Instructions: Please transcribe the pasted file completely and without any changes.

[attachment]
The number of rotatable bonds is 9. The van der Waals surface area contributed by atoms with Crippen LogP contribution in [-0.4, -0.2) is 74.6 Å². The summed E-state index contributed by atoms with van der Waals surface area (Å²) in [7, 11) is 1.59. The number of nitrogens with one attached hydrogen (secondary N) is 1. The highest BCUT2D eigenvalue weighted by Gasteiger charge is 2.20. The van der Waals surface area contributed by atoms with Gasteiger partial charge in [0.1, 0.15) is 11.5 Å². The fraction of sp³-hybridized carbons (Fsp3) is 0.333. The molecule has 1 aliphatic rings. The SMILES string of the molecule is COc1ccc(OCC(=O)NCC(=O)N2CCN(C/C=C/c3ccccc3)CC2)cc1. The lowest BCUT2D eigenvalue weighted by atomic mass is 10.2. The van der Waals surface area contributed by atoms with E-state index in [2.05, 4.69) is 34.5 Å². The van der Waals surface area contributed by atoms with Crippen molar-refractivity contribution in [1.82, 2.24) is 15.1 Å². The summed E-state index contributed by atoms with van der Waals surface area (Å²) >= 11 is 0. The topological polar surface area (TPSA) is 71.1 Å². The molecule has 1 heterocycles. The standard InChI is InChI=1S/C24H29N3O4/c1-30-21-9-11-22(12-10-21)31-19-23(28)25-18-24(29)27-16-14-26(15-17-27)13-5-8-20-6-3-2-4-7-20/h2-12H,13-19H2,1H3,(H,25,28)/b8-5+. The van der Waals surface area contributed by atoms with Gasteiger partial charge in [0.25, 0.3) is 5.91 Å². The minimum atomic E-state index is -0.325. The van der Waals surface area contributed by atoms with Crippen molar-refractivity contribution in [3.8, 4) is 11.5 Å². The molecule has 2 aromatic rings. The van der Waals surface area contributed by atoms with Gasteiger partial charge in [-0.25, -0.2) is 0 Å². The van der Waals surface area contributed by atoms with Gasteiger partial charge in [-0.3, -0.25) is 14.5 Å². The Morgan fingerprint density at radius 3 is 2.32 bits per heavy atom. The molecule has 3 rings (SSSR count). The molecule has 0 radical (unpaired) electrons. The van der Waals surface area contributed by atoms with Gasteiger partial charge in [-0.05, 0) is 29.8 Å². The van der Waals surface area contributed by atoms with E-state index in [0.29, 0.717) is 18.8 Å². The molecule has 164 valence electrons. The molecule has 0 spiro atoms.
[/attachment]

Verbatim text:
The number of rotatable bonds is 9. The van der Waals surface area contributed by atoms with Crippen LogP contribution in [-0.4, -0.2) is 74.6 Å². The summed E-state index contributed by atoms with van der Waals surface area (Å²) in [7, 11) is 1.59. The number of nitrogens with one attached hydrogen (secondary N) is 1. The highest BCUT2D eigenvalue weighted by Gasteiger charge is 2.20. The van der Waals surface area contributed by atoms with Gasteiger partial charge in [0.1, 0.15) is 11.5 Å². The fraction of sp³-hybridized carbons (Fsp3) is 0.333. The molecule has 1 aliphatic rings. The SMILES string of the molecule is COc1ccc(OCC(=O)NCC(=O)N2CCN(C/C=C/c3ccccc3)CC2)cc1. The lowest BCUT2D eigenvalue weighted by atomic mass is 10.2. The van der Waals surface area contributed by atoms with E-state index in [2.05, 4.69) is 34.5 Å². The van der Waals surface area contributed by atoms with Crippen molar-refractivity contribution in [1.82, 2.24) is 15.1 Å². The summed E-state index contributed by atoms with van der Waals surface area (Å²) >= 11 is 0. The topological polar surface area (TPSA) is 71.1 Å². The molecule has 1 heterocycles. The standard InChI is InChI=1S/C24H29N3O4/c1-30-21-9-11-22(12-10-21)31-19-23(28)25-18-24(29)27-16-14-26(15-17-27)13-5-8-20-6-3-2-4-7-20/h2-12H,13-19H2,1H3,(H,25,28)/b8-5+. The van der Waals surface area contributed by atoms with Gasteiger partial charge in [0.25, 0.3) is 5.91 Å². The minimum atomic E-state index is -0.325. The van der Waals surface area contributed by atoms with Crippen molar-refractivity contribution in [3.8, 4) is 11.5 Å². The molecule has 2 aromatic rings. The van der Waals surface area contributed by atoms with Gasteiger partial charge in [-0.25, -0.2) is 0 Å². The van der Waals surface area contributed by atoms with Gasteiger partial charge in [-0.3, -0.25) is 14.5 Å². The Morgan fingerprint density at radius 3 is 2.32 bits per heavy atom. The molecule has 3 rings (SSSR count). The molecule has 0 radical (unpaired) electrons. The van der Waals surface area contributed by atoms with Gasteiger partial charge in [-0.05, 0) is 29.8 Å². The van der Waals surface area contributed by atoms with E-state index in [0.29, 0.717) is 18.8 Å². The molecule has 164 valence electrons. The molecule has 0 spiro atoms.